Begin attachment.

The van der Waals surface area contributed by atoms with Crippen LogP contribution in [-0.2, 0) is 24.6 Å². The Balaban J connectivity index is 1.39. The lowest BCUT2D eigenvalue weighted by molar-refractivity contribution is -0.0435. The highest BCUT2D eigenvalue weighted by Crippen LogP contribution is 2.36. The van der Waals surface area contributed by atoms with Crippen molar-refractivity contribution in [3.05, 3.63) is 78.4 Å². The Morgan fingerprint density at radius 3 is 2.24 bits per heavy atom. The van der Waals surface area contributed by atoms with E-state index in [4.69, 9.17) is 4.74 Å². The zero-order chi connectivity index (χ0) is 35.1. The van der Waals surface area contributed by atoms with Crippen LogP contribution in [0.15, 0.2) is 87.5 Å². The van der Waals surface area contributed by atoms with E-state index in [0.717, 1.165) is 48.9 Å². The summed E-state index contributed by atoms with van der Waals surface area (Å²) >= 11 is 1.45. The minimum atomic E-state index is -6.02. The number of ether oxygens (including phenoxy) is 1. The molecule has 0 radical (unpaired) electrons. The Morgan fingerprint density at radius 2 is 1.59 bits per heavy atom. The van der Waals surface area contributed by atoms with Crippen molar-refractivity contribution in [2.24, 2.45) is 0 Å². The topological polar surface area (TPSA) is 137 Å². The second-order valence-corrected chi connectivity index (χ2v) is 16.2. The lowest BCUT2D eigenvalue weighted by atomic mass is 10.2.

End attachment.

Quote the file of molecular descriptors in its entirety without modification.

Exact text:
The van der Waals surface area contributed by atoms with Crippen LogP contribution in [-0.2, 0) is 24.6 Å². The Balaban J connectivity index is 1.39. The lowest BCUT2D eigenvalue weighted by molar-refractivity contribution is -0.0435. The highest BCUT2D eigenvalue weighted by Crippen LogP contribution is 2.36. The van der Waals surface area contributed by atoms with Crippen molar-refractivity contribution in [3.05, 3.63) is 78.4 Å². The Morgan fingerprint density at radius 3 is 2.24 bits per heavy atom. The van der Waals surface area contributed by atoms with E-state index in [4.69, 9.17) is 4.74 Å². The zero-order chi connectivity index (χ0) is 35.1. The van der Waals surface area contributed by atoms with Crippen LogP contribution in [0.15, 0.2) is 87.5 Å². The van der Waals surface area contributed by atoms with E-state index in [0.717, 1.165) is 48.9 Å². The summed E-state index contributed by atoms with van der Waals surface area (Å²) >= 11 is 1.45. The minimum atomic E-state index is -6.02. The number of ether oxygens (including phenoxy) is 1. The molecule has 0 radical (unpaired) electrons. The Morgan fingerprint density at radius 2 is 1.59 bits per heavy atom. The van der Waals surface area contributed by atoms with Crippen molar-refractivity contribution in [2.24, 2.45) is 0 Å². The topological polar surface area (TPSA) is 137 Å². The second-order valence-corrected chi connectivity index (χ2v) is 16.2. The lowest BCUT2D eigenvalue weighted by atomic mass is 10.2.